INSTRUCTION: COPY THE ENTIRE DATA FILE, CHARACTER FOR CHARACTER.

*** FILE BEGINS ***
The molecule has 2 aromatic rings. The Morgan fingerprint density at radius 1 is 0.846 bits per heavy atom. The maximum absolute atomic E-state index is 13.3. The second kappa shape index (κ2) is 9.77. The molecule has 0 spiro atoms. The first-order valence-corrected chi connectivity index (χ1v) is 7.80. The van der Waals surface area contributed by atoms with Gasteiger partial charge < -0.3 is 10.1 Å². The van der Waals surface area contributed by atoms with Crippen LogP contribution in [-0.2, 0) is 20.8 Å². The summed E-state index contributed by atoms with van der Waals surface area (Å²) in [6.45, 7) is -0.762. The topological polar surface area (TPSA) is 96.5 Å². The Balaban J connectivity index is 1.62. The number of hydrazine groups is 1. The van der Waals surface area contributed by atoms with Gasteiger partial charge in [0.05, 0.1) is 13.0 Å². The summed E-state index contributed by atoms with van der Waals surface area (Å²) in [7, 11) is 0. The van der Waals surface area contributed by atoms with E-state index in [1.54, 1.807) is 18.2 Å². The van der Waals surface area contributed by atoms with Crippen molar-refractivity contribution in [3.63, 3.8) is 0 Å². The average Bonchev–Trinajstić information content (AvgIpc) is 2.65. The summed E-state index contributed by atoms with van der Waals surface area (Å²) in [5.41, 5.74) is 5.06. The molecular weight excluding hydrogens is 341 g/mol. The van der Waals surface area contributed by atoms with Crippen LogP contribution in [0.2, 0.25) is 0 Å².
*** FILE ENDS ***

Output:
The molecule has 2 aromatic rings. The Morgan fingerprint density at radius 1 is 0.846 bits per heavy atom. The maximum absolute atomic E-state index is 13.3. The second kappa shape index (κ2) is 9.77. The molecule has 0 spiro atoms. The first-order valence-corrected chi connectivity index (χ1v) is 7.80. The van der Waals surface area contributed by atoms with Gasteiger partial charge < -0.3 is 10.1 Å². The van der Waals surface area contributed by atoms with Crippen LogP contribution in [-0.2, 0) is 20.8 Å². The summed E-state index contributed by atoms with van der Waals surface area (Å²) in [6.45, 7) is -0.762. The topological polar surface area (TPSA) is 96.5 Å². The Balaban J connectivity index is 1.62. The number of hydrazine groups is 1. The van der Waals surface area contributed by atoms with Gasteiger partial charge in [0.05, 0.1) is 13.0 Å². The summed E-state index contributed by atoms with van der Waals surface area (Å²) in [7, 11) is 0. The van der Waals surface area contributed by atoms with E-state index in [1.54, 1.807) is 18.2 Å². The van der Waals surface area contributed by atoms with Crippen molar-refractivity contribution in [3.63, 3.8) is 0 Å². The average Bonchev–Trinajstić information content (AvgIpc) is 2.65. The summed E-state index contributed by atoms with van der Waals surface area (Å²) in [5.41, 5.74) is 5.06. The molecular weight excluding hydrogens is 341 g/mol. The van der Waals surface area contributed by atoms with Crippen LogP contribution in [0.2, 0.25) is 0 Å².